Pacific Gas and Electric, Circa 1971


The history of Pacific Gas and Electric can be traced back to 1967 in Los Angeles. Self-taught guitarist Tom Marshall met bassist Brent Block at a party thrown by Block's former art teacher. The band they started was called "Pacific Gas and Electric Blues Band", one of the first, if not the first interracial band to hit the LA music scene. One of the early members was a drummer from the east coast named Charlie Allen. Charlie's vocal abilities were so great that he was relieved of his drum sticks, and became lead singer and front man, to be replaced on drums by Canned Heat's former drummer, Frank Cook, who had earlier signed on to manage the band.

By 1968, the band name was shortened to Pacific Gas and Electric, and included Allen, Cook, Marshall, Block, and guitarist Glenn Schwartz (also of James Gang and All Saved Freak Band). They released their first album, "Get It On", that year on the Kent label (it was subsequently released on Big Orange and Power Records as well). Although it only reached #159 on the album charts, someone at Columbia Records was listening, as they signed the band to a recording contract shortly after their appearance at the Miami Pop Festival in December of 1968.

The next album, and the first released by Columbia, was simply called "Pacific Gas and Electric", in 1969. However, it was the next release, the "Are You Ready" LP that included their first mainstream hit. The title track reached #14 in the summer of 1970, and featured the backing vocals of the Blackberries.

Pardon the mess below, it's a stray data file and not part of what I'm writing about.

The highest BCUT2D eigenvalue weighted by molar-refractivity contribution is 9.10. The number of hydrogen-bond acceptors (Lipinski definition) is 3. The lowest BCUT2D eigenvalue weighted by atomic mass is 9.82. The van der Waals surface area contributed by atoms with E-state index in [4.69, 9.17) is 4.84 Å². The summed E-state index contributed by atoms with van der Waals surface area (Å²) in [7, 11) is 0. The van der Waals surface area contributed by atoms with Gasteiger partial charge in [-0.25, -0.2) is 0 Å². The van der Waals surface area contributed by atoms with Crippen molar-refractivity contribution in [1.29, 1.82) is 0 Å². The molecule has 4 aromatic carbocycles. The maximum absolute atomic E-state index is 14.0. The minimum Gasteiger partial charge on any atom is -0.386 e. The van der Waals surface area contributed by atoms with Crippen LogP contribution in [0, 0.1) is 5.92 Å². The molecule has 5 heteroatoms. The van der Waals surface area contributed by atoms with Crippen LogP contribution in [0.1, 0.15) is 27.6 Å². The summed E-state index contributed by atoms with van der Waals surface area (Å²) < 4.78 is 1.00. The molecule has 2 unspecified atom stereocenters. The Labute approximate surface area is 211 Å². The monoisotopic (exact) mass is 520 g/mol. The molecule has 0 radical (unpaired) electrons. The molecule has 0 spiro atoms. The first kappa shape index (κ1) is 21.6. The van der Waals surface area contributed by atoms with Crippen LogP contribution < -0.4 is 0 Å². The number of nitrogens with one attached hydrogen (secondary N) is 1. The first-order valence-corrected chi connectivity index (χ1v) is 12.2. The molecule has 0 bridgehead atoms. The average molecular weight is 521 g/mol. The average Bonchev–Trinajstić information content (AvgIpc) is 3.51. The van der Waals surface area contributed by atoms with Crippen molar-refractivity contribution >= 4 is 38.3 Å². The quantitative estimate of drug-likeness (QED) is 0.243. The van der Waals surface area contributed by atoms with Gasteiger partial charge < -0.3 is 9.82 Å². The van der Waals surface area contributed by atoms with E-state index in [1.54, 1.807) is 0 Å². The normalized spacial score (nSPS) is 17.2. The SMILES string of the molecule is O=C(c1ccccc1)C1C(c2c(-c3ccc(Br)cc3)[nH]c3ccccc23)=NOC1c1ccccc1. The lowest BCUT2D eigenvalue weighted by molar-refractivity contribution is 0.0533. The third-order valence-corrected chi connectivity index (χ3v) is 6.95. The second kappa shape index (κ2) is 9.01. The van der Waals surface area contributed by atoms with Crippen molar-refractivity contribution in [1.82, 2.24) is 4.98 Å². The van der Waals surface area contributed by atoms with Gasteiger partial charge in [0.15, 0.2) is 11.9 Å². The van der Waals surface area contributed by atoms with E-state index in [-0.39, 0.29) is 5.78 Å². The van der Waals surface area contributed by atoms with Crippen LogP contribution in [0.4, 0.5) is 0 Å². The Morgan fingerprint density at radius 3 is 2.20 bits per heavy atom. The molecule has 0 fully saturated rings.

Wholesale changes were in store for the group after recording the "Are You Ready" album. After a serious car accident, Cook was replaced on drums by Ron Woods, and stayed on as manager. Marshall and Schwartz left, to be replaced by Frank Petricca on bass and Ken Utterback on guitar, with Brent Block moving to rhythm guitar from bass. This is the lineup that toured in support of "Are You Ready". This version of the band recorded one self-titled album in 1971 (minus Brent Block, who had left the band in late 1970), adding Jerry Aiello on keyboards, trumpet player Stanly Abernathy, sax players Alfred Galagos and Virgil Gonsalves, and percussionist Joe LaLa. At the request of the utility company sharing the same name, the band name was shortened to "PG&E".

The band did countless concerts, often appearing with other big musical acts of the era. On April 25, 1970, racists in Raleigh, North Carolina heckled the band off the stage. When the members were driving away, they came under gunfire. Despite four shots hitting their van, no one was hurt.

It was at one P G & E show that writer and film producer Lawrence Schiller filmed his documentary "The Lexington Experience". Disagreements with the owners to the rights to the music caused the film to be shelved after only a few showings, and the only copies known to exist are in Schiller's vault. They made more movie history when they appeared in and provided music to the Otto Preminger film "Tell Me That You Love Me, Junie Moon" starring Liza Minnelli.

After 1972, the group's lineup became unstable, resembling more of a Charlie Allen solo project. One more album was forthcoming "...Starring Charlie Allen" in 1973 on the Dunhill label, featuring Charlie and a host of studio musicians.